During the 1920s, his essays in the Port Arthur News-Chronicle, “Woodland and Water” included such topics as local industry, the fur trade, the balance of nature, and his varied interactions with woodland animals. During the 1950s, he primarily wrote articles for a column titled “Sapawe Jottings” in the Atikokan Progress, where he expanded his subject matter and offered philosophical views of the happenings of the world, including such historic events as war, the death of the King and coronation of Queen Elizabeth II.
His poetry is lively and evocative, extolling the beauty of nature and its inhabitants, the progression of local industry, and events of the time. He sometimes interjected a few lines of poetry into his essays –when the mood struck him. A number of his poems were included in the collection Rhymes of the Miner in 1937, in good company with those of renowned Canadian poets Robert Service, William Henry Drummond and others.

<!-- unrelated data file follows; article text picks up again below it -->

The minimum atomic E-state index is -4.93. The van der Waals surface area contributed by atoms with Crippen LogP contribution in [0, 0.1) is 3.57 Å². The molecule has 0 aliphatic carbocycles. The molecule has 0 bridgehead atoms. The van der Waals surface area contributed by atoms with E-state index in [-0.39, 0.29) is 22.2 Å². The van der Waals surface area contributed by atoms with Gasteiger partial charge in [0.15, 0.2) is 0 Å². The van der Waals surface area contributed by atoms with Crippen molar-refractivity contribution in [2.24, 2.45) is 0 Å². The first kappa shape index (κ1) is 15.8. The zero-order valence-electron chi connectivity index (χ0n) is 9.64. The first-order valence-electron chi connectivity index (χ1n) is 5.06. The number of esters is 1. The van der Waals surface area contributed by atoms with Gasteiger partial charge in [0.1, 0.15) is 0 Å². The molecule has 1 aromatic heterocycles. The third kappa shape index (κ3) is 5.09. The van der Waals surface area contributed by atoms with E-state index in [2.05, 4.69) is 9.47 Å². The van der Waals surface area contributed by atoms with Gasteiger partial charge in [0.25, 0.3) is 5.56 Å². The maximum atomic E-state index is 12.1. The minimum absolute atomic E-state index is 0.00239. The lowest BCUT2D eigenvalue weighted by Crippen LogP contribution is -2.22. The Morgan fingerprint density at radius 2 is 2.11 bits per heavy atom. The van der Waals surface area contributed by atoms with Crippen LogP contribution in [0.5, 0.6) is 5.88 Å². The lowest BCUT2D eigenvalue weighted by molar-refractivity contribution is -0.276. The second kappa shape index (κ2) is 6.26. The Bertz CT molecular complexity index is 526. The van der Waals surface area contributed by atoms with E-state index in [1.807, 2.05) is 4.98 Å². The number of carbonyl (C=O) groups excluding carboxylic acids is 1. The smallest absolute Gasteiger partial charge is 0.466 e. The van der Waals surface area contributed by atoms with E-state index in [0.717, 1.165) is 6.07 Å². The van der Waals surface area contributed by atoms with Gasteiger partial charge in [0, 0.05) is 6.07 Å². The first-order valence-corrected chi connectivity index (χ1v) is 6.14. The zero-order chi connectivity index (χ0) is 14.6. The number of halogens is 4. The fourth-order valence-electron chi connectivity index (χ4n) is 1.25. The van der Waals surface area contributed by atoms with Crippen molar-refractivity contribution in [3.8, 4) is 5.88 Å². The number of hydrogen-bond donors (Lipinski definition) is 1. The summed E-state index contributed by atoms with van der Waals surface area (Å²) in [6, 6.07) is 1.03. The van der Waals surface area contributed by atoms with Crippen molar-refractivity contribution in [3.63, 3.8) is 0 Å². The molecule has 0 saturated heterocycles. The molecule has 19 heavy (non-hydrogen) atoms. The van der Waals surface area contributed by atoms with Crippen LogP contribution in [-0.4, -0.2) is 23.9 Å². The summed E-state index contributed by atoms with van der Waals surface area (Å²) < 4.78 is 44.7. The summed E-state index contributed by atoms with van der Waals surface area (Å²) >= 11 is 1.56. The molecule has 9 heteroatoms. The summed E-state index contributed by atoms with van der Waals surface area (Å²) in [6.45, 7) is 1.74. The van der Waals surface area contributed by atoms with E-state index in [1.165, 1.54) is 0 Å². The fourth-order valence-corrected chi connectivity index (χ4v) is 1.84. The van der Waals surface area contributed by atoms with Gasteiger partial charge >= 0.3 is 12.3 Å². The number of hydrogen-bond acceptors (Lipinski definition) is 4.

In addition to his observations of flora and fauna, Harris recorded weather phenomena and chronicled bird migrations. He gives a realistic view of living in the early homes of northwestern settlements with descriptions of ant invasions, army-worm infestations, bear break-ins and his neighbours. This work speaks well and clearly of conditions, attitudes, and the natural grandeur of Northwestern Ontario.
Graham G. Harris died when his cabin burned in 1958 and his unpublished work perished with him. This collection is his only known surviving works and rightfully deserves its place in Canadian history. Copies of original columns and poems are available for reference in the archival collection of the Museum of Atikokan.
This large-format hardcover includes bonus material: full-page illustrations by artist Stacey O’Sullivan, Curator’s Notes, newspaper clippings, photos, letters, background, genealogical research, footnotes, and index.